Bobby Kotick, chief executive officer of Activision Blizzard, attends the Allen & Company Sun Valley Conference on July 10, 2019, in Sun Valley, Idaho.
Drew Angerer | Getty Images
Microsoft first reached out to game publisher Activision Blizzard about a possible tie-up the same week a media report landed asserting that Activision CEO Bobby Kotick had known for years about alleged cases of sexual assault at the company, according to a regulatory filing released on Friday.
The filing indicates that the companies began negotiations in November, two months before agreeing to a $68.7 billion deal that would be the largest purchase ever for a U.S. technology company. For Microsoft, the timing was opportunistic.
On Nov. 16, the Wall Street Journal reported that women had accused Kotick of mistreatment. While he knew about allegations of misconduct, he didn’t share all the relevant information with the company’s board, the Journal said.
Activision shares sank 11% in the four trading days after the story. That’s when Microsoft called, the new filing with the SEC shows.
Kotick told employees in a video message that the Journal’s reporting included “an inaccurate and misleading view of our company, of me personally, and my leadership.” Prior to that, a California state agency had filed suit against Activision Blizzard over what it described as a sexist culture.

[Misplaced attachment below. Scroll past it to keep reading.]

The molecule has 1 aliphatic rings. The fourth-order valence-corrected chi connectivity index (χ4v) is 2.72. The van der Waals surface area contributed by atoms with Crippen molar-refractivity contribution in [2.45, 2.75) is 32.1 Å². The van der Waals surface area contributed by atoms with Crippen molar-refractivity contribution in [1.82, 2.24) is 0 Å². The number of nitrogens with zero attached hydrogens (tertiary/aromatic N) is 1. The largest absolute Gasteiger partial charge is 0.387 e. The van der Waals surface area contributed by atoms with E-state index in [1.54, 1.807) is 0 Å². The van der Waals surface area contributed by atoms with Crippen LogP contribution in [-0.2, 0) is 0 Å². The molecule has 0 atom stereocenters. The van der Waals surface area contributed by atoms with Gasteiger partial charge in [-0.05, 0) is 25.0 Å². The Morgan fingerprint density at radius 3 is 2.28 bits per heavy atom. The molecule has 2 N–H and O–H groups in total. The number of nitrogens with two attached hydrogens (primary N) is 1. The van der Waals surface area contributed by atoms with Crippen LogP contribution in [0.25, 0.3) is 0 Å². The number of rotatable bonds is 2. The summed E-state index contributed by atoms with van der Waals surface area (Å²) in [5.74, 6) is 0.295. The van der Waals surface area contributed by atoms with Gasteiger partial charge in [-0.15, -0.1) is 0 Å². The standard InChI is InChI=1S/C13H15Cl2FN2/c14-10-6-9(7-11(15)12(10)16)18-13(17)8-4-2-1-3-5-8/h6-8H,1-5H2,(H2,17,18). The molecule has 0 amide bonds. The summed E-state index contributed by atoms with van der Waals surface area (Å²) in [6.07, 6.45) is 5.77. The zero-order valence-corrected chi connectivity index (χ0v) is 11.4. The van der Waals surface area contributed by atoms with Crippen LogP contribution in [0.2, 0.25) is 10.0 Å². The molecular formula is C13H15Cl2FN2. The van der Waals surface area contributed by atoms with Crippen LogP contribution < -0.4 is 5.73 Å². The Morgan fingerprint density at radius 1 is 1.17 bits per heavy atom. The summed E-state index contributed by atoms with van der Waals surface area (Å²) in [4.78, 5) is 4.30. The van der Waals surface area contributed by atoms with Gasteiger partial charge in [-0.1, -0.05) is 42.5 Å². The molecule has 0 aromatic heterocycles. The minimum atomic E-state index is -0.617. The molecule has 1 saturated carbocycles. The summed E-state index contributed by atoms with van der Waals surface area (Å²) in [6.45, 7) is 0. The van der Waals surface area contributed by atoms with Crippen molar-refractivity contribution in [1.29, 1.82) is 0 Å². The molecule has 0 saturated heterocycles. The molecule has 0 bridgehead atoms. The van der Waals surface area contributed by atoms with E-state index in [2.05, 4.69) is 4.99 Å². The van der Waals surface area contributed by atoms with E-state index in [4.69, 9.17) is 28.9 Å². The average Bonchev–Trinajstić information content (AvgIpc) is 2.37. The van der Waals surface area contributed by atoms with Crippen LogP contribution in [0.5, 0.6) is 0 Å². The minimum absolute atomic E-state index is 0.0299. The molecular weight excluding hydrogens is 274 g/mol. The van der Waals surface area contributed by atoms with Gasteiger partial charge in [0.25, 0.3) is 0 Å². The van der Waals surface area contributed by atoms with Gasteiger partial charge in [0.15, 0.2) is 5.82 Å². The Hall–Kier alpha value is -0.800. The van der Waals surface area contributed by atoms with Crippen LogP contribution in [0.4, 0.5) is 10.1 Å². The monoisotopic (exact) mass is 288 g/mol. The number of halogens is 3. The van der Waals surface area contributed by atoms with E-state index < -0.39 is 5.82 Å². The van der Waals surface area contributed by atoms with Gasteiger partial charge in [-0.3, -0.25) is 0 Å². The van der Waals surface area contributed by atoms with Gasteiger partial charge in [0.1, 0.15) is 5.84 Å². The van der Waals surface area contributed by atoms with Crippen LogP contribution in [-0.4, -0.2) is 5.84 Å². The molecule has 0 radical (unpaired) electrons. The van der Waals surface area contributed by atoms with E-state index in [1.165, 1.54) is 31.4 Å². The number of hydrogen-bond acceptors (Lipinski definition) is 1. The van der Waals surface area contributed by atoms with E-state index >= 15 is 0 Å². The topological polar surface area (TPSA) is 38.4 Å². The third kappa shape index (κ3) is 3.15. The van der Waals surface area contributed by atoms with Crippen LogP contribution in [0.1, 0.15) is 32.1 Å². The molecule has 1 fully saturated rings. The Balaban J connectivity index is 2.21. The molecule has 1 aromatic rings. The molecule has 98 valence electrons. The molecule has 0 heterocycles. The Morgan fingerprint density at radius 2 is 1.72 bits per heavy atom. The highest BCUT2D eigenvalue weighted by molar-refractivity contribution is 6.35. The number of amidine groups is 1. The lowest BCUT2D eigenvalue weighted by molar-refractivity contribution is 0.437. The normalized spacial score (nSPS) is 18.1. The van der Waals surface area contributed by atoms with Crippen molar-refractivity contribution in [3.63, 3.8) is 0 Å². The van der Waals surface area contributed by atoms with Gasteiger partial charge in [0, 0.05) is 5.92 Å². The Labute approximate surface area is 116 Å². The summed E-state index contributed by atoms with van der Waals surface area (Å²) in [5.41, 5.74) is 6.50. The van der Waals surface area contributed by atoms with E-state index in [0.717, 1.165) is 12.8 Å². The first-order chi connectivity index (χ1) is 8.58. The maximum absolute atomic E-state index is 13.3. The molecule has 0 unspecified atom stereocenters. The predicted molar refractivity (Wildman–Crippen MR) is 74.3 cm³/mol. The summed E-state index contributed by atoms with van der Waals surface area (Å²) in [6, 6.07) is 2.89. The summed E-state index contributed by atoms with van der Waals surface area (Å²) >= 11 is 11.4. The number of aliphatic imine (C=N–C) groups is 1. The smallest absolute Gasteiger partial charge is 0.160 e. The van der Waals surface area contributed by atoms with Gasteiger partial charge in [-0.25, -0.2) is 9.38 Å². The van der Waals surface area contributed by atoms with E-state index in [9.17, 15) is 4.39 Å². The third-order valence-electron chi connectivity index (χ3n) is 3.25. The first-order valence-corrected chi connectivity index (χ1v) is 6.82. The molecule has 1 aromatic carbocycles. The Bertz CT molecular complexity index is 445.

Phil Spencer, Microsoft’s head of gaming, addressed the harassment issue internally, because of the company’s existing relationship with Activision, according to a Bloomberg story on Nov. 18. The next day, Spencer told Kotick, while speaking on “on a different topic,” that Microsoft wanted to talk about strategic opportunities between the two companies, according to the filing.
On Nov. 20, Microsoft CEO Satya Nadella told Kotick on a call that he wanted to explore an acquisition, the filing said.
Initially, Microsoft was looking at an offer of $80 per share. That’s what Spencer relayed to Kotick and Activision Chairman Brian Kelly on Nov. 26. The price would have represented a premium of almost 32% to the prior day’s close.
Negotiations evolved, and the two sides ultimately agreed on a price of $95 per share, which Microsoft announced on Jan. 18. Activision Blizzard stock closed at $81.05 per share on Friday.
Kotick reached out to a handful of other companies before the announcement, the filing said. Kelly also received an email from a person, not named in the filing, who expressed interest in a purchase of the Blizzard segment or a move to take part or all of Activision Blizzard private.
Microsoft expects to complete the transaction in the fiscal year ending June 30, 2023. The deal could help Microsoft add customers to Game Pass, its service for accessing hundreds of games on Xbox consoles and PCs.